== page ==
Between Three Decades

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By: Khursheed Wani

The just concluded by-election for the Central Kashmir parliamentary seat was unprecedented. Like the most maligned assembly elections of March 1987, the election discourse showed up again in similar connotations, three decades after. The 1987 elections might have triggered an armed rebellion, as many Kashmir experts assume it to be, the situation that reflected during the by-poll on April 9, and subsequent re-poll on April 13, is a sequel to 2016 unrest triggered by rebel Burhan Wani’s killing.

In between the two polling dates, was the “surrender” of the Election Commission of India to postpone the by-election for south Kashmir, scheduled for April 12.

In Beerwah, the army tied an alleged stone-thrower over the bonnet of a vehicle with ropes and piloted a convoy of armoured vehicle into a village. On a loudspeaker someone was asking the locals to watch the fate of stone-pelting. This reminded a scene from a winter in 1990s when in the same area, the army tied up body of a slain militant and passed through the villages to create scare

Going by the level and intensity of defiance exhibited by people on April 9, it is not beyond comprehension that April 12, would have turned out to be one of the bloodiest days in Kashmir’s history. I have reasons to say this.

In a locality around Pulwama’s Rohmoo pocket, around 150 youngsters gathered at a place and took an anti-poll pledge. They pledged if the electronic voting machines reached their village, they would destroy them and not allow their return. All the youngsters offered to ‘sacrifice’ their lives for the objective of this peculiar poll-boycott.

In a neighbouring hamlet, a group of schoolchildren was seen searching for security personnel in the premises of a closed local school, two days before the polling schedule. They wanted to throw stones on the polling staff to frustrate the election process. In this backdrop, postponing by-election was a ‘sensible decision’ though there were other options.

The variety of videos which went viral during last week, despite phased ban on internet, underscores the gravity of ground situation. The way paramilitary personnel were escorted away by high-tempered anti-poll protesters in Srinagar outskirts and how the personnel walked along without opening fire is a curious case. Even more shocking video is from Darbug village in Budgam where a handful of stone throwing youngsters could have been chased away by firing in air. An overzealous security man, however, aimed at one of them and shoots him dead. The youngster was hit in his head from a very close range.

In Beerwah, the army tied an alleged stone-thrower over the bonnet of a vehicle with ropes and piloted a convoy of armoured vehicle into a village. On a loudspeaker someone was asking the locals to watch the fate of stone-pelting. This reminded a scene from a winter in 1990s when in the same area, the army tied up body of a slain militant and passed through the villages to create scare. Have slain militants now been replaced by alleged stone-throwers?

The amateur videos are a grim reminder of the ground realities. There are countless unrecorded and unreported incidents of this nature, which make the situation extraordinary and unprecedented. It can turn grimmer if the powers that be perpetually remain in the denial mode as they have been during the recent past.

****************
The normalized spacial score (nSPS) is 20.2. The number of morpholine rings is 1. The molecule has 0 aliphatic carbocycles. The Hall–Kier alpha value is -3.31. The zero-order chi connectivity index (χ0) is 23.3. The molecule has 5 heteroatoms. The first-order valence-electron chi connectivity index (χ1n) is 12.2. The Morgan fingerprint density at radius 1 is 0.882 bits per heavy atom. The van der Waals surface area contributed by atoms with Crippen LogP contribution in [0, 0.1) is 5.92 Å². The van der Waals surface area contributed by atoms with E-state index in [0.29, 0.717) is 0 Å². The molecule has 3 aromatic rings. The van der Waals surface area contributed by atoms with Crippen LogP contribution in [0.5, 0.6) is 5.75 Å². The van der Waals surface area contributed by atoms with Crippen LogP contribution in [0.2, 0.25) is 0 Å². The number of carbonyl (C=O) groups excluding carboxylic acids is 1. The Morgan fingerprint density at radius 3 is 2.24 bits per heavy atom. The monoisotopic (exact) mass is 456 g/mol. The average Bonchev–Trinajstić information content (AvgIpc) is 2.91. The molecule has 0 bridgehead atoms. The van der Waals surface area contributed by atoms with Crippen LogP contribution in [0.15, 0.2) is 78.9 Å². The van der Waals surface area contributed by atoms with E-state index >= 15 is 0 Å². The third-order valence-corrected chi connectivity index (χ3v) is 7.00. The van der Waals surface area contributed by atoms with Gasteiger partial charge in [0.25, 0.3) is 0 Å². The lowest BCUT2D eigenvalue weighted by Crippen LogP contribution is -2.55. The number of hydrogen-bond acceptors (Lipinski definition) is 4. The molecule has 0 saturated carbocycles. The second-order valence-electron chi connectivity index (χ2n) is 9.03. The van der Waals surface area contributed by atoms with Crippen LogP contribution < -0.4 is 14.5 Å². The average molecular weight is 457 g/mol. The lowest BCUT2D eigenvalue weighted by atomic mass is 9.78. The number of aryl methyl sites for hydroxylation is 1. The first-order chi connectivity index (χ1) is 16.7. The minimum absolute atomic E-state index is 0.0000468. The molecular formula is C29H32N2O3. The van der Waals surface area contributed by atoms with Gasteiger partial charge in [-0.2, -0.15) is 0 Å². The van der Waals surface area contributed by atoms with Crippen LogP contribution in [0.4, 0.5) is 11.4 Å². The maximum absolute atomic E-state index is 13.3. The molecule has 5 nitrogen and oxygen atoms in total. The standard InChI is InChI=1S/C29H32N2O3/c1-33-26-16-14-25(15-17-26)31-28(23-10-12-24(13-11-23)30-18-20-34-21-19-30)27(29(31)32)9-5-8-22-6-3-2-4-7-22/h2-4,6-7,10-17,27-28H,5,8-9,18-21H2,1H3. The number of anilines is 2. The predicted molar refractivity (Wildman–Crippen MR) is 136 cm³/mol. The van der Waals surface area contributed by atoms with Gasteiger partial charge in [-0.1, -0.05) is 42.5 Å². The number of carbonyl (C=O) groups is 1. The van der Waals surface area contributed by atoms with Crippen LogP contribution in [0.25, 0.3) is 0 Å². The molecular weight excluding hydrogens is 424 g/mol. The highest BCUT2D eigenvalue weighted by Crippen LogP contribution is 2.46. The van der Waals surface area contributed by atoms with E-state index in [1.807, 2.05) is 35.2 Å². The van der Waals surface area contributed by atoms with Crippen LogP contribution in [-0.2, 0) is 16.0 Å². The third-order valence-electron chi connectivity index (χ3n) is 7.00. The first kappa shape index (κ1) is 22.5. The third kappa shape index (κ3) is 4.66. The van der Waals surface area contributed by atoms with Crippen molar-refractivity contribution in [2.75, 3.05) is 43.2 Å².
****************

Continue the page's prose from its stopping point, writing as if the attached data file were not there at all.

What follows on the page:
The 2016 rebellion remained open-ended though it dissipated by the end of the year for a plethora of reasons including fatigue. Delhi mistook the silence on streets as surrender. The winter had, surely, offered an opportunity to the government to engage with people. The opportunity was deliberately lost because the situation in Kashmir, in which the local population is under a continuous grind, was cashed in on at different places like in UP elections. The timid and compromised state government lacked authority to take a parallel course. It left the scars of 2016 unattended and wounds festering. The jackboot and iron bar policy continued. The rulers did not give up any opportunity to irritate the population, especially the youngsters. The killings were justified umpteen times and the killer mill was kept in circulation. The avoidable Chadoora encounter is the most brazen case where three youngsters were brutally done to death. Ironically, the local stakeholders including separatists, are highly marginalized. Modi government has twisted the Kashmir policy in a manner where most of the other stakeholders have paled into insignificance. This is the reason the unionist politicians are unable to take the discussion beyond the electoral politics.

Have slain militants now been replaced by alleged stone-throwers?

Following the April 9, killings of eight anti-poll demonstrators, the National Conference leaders were more focused on saving the vote-laden EVMs. If they could have thought beyond the electoral politics, their plunge into the elections should have been a matter of debate. Likewise, Tasaduq Mufti pleaded postponement of phase-II with a rider that if ECI disagrees,  he will go ahead. This attitude does not go unnoticed. The squeezing space that unionists feel is a function of their outlook on sensitive political issues.

But the scenario does not augur well to separatist leaders who are buoyed up over the poll boycott. On the re-poll day when 20,000 security personnel commanded by senior police officers were overseeing the process, still 709 people came out voluntarily to cast their votes. This means the currency for the electoral process has not evaporated. Voluntary participation actually triggered a debate amongst separatists whether or not to link elections with tehreek. If such a scenario arises again, how would the separatists deal with it? The Srinagar by-election has put them on notice.

 

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